Extract from article by Tendayi Viki
Last week PriceWaterhouseCoopers (PwC) published their innovation benchmark report. The findings highlighted in the report are an important contribution to knowledge in our field. However, the finding that stood out the most for me concerns the role of strategy. The PwC report makes it quite clear that executives are not just investing in innovation for the fun of it. The ultimate goal of their investments is to sustain and grow their companies over the long term. This goal is reflected in the finding that executives view sales growth as the most important metric for measuring the success of innovation. This metric is far more important than vanity metrics such as the number of products teams are working on or the number of new ideas in the pipeline.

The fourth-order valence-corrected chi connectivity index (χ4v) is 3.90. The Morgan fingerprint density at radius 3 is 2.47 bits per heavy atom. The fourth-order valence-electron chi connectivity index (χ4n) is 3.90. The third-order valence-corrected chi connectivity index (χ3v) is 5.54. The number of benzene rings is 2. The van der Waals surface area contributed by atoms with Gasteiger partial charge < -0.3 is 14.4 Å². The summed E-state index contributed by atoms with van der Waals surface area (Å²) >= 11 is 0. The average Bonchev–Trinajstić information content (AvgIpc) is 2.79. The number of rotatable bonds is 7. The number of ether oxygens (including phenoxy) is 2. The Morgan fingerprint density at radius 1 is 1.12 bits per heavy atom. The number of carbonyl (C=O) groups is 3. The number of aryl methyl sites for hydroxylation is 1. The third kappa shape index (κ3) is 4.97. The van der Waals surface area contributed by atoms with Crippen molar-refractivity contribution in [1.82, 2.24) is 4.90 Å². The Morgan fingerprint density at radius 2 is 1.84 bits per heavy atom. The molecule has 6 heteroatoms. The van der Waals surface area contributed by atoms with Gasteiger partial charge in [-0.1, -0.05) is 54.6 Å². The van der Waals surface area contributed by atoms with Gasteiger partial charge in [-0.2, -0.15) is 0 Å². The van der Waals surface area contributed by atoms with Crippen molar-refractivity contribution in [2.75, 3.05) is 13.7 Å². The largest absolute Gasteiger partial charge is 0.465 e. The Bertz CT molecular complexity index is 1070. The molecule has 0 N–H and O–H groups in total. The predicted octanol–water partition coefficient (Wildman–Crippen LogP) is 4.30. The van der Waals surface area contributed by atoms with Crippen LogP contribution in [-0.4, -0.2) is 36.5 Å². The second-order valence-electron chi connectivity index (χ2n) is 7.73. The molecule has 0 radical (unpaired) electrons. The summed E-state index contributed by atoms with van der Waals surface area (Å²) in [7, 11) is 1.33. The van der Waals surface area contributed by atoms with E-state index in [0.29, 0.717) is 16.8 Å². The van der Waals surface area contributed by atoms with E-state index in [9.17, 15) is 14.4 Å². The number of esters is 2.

While it may be necessary for companies to invest some resources in the creation of R&D labs or corporate accelerators, this by itself is not sufficient. I have encountered some innovation leaders who believe that innovation is about “letting a thousand flowers bloom”. However, the report shows that such ‘random acts of innovation’ do not always result in great returns. Companies should not be investing in a random collection of unrelated projects. There has to be some connection between our innovation strategy and the company’s overall business strategy.